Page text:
JD: So Maile Ohye, formerly of Google, put out a video about how to hire an SEO, and everyone in the industry loved it. People sent it around to their clients. I was like, “Huh, there is really a need here.” And I saw Joe Youngblood’s tweet. He was like, “How has nobody bought howtohireanseo.com yet?” So he bought it, and he actually gave me the domain name, so thanks, Joe.
I sat on it for a bit, and then one weekend, literally over the course of about 48 to 72 hours, I built it. Over that weekend, I did some research and built this tool. You can go to it and say this is how much traffic I get, this is how much revenue I do, this is how much I want to grow, this is the type of business that I’m in, and it will give you a ballpark number of how much an SEO audit for your business will cost, plus or minus 20 percent.
I got the idea from a site called crew.co. They help you put together a design and development team to build you a site or an app or something like that.
It definitely is another wider part of the funnel, but it is very much meant to be a resource for people looking to hire someone, looking to get some more information about it.
A few months ago, talking about some of the content marketing I’ve been doing, I did a survey about pricing in the digital marketing industry, and what I found was that people actually charge pretty little. I decided to put together something that would basically make the industry level up, charge more, and charge what’s valuable to the client. So if you’re going to drive them millions of dollars of revenue, you shouldn’t do that for $2,000. They need to pay for the value they’re being offered. They need to compensate you for your time and for the value you’re offering them. That’s basically my approach to pricing.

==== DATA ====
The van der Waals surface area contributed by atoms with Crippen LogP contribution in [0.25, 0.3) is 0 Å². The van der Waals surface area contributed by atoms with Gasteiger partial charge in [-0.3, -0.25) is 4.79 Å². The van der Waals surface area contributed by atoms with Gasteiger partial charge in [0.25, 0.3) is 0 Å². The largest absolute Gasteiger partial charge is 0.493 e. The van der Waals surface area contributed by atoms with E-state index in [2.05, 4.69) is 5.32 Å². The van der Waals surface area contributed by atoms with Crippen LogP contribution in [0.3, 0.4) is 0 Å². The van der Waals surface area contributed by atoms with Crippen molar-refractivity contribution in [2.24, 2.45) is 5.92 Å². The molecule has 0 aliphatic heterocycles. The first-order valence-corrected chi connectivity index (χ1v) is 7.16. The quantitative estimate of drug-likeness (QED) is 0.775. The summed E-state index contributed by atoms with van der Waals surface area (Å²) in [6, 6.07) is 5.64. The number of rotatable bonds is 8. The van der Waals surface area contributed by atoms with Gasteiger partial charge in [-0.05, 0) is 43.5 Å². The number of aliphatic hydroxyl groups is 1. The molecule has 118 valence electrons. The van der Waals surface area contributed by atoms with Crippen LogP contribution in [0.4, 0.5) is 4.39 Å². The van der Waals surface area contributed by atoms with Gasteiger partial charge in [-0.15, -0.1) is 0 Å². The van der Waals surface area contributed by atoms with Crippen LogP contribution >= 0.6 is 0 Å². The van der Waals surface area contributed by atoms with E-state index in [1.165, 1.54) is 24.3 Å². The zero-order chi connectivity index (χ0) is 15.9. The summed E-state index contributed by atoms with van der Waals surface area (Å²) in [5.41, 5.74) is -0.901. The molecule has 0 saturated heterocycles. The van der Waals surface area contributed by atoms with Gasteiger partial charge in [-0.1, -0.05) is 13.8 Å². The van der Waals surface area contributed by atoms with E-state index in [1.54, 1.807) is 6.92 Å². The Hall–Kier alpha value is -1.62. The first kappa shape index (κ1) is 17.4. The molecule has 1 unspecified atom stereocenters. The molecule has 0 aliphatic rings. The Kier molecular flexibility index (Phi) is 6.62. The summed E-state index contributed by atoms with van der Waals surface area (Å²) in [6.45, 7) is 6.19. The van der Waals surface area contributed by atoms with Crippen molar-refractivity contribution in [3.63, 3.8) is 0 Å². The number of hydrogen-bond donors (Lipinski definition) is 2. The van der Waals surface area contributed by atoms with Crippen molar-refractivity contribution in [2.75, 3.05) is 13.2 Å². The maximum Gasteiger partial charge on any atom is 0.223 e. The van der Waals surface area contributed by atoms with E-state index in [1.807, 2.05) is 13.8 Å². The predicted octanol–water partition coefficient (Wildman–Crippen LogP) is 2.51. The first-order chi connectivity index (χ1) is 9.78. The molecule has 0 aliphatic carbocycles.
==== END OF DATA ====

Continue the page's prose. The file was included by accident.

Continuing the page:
Is there anything you would recommend in terms of how to make that jump to the next level or how to train yourself from being a novice to the intermediate/advanced level?
JD: Obviously, if you’re in SEO, you have to read and digest the Moz Beginner’s Guide to SEO. That’s just bare level. Even if it’s just businesses wanting to learn a little bit about SEO, you have to read this.
If you have a bit of money to spend, or you’re an agency training new people, Distilled still has their DistilledU training platform, which has great, awesome content and even interactive modules for adjusting robots.txt and more. Those are really good.
There’s so much content out there, so what I always tell people is definitely read as much as you can. Read everything that comes out and get exposed to all the things going on.
Then honestly, the best way to become better at SEO is to go build your own sites. Not necessarily just working on client sites, which can teach you a lot, especially if you have a good mentor, but building your own websites and also teaching other people what you’re learning.
I learned an unbelievable amount being in-house. Before that, working at an agency, but also just launching my own blog, and then launching other websites that aren’t even online anymore. But launching them, building an audience, getting them ranking, all of that is really the best way to learn SEO and learn what actually works and what doesn’t.